Tom Zehner: National health care plan is solution
May 2, 2017
No, it's not a swimming pool with two deep ends. The term "high risk pool" refers to a separate plan where insurance companies jointly group the additional costs to cover poor risk individuals who have been refused coverage under standard policies.
Putting someone into a high risk pool is up to insurance companies. Do you know how easy it is to end up in a high risk pool?
If your records indicate even temporary depression, pre-cancer anything, intestinal polyps, suspicious pap smears, suspicious PSA tests, and so on, could place you in a high risk pool. This could happen to any of us at any time.
The idea behind the Affordable Care Act (Obamacare) is to put one and all, old, young, sick and healthy into the same insurance pool. In this way the healthier, less expensive people subsidize the cost of care for the less healthy, more expensive ones through their insurance premiums.
For this to work, the ACA health care law requires that everyone purchase health insurance, the so-called individual mandate. This provides reasonable coverage for people in poor health but a relatively more expensive insurance premium for the healthy.
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The GOP (Trumpcare) version would place the healthier, less expensive people into one pool and place the less healthy and more costly people into a high risk pool. The high risk pool individuals would have to pay a lot more for their insurance. In order for average individuals to afford the high risk pool insurance they would need to have their premiums subsidized.
There are 35 states that, before the ACA, developed high risk pools for their insurance premiums. Many states had to charge high deductibles and cap annual and lifetime payments, or, exclude individuals with pre-existing conditions. In order to cover this high cost, insurance companies received subsidies from the state and federal government.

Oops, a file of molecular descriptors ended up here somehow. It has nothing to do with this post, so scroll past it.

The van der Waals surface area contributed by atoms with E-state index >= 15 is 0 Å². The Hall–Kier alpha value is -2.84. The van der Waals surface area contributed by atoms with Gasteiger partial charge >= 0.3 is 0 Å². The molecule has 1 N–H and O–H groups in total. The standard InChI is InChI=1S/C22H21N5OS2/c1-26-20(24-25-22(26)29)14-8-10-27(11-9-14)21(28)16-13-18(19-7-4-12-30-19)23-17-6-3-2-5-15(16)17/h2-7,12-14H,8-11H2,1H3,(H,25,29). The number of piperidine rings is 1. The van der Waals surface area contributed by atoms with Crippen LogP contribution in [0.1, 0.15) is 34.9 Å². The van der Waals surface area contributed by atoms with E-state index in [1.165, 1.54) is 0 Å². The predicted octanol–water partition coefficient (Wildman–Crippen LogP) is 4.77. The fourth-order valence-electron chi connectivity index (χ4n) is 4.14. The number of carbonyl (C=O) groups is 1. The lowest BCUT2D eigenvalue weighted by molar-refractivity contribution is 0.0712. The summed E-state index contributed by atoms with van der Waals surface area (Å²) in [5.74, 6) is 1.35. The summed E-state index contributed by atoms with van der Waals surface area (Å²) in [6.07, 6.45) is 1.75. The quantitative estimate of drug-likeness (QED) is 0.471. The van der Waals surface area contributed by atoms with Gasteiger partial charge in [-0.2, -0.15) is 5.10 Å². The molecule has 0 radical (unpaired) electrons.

By concentrating risk, high risk pools also concentrate costs, which ends up generating greater expenses to consumers and administrators. This drives insurance plans to impose severe coverage limits that often serve to negate the benefit of having insurance.
On a state level, the high risk pools proved to be costly and expenditures were difficult to forecast. On a federal level, to cover the substantial high risk population with preexisting conditions would be extremely expensive and, more than likely, unsustainable.
Most of the Republican proposals to roll back the ACA depend on federal support for states' high risk pools in the form of grants or a state partnership similar to Medicaid. Instead of subsidizing the most expensive patients through their premiums, Americans would bear the costs through their taxes.
Risk pooling will determine who pays the costs and how but not the size of the total bill. The concern is that whatever funding mechanism Trump and Congressional Republicans come up with may be insufficient. Thus, the real elephant in the room is finding a solution to address the problems that high risk pools have experienced in the past.
So what is the solution? Well, the ACA can be improved; Trumpcare may work if properly funded. But, Republicans did not provide a viable health care plan to vote on after working on it for seven or more years.
I think the real solution is a national health care plan that includes everyone. The only way we can achieve this goal is to elect and support bipartisan Congressional leaders who want to solve the problem.
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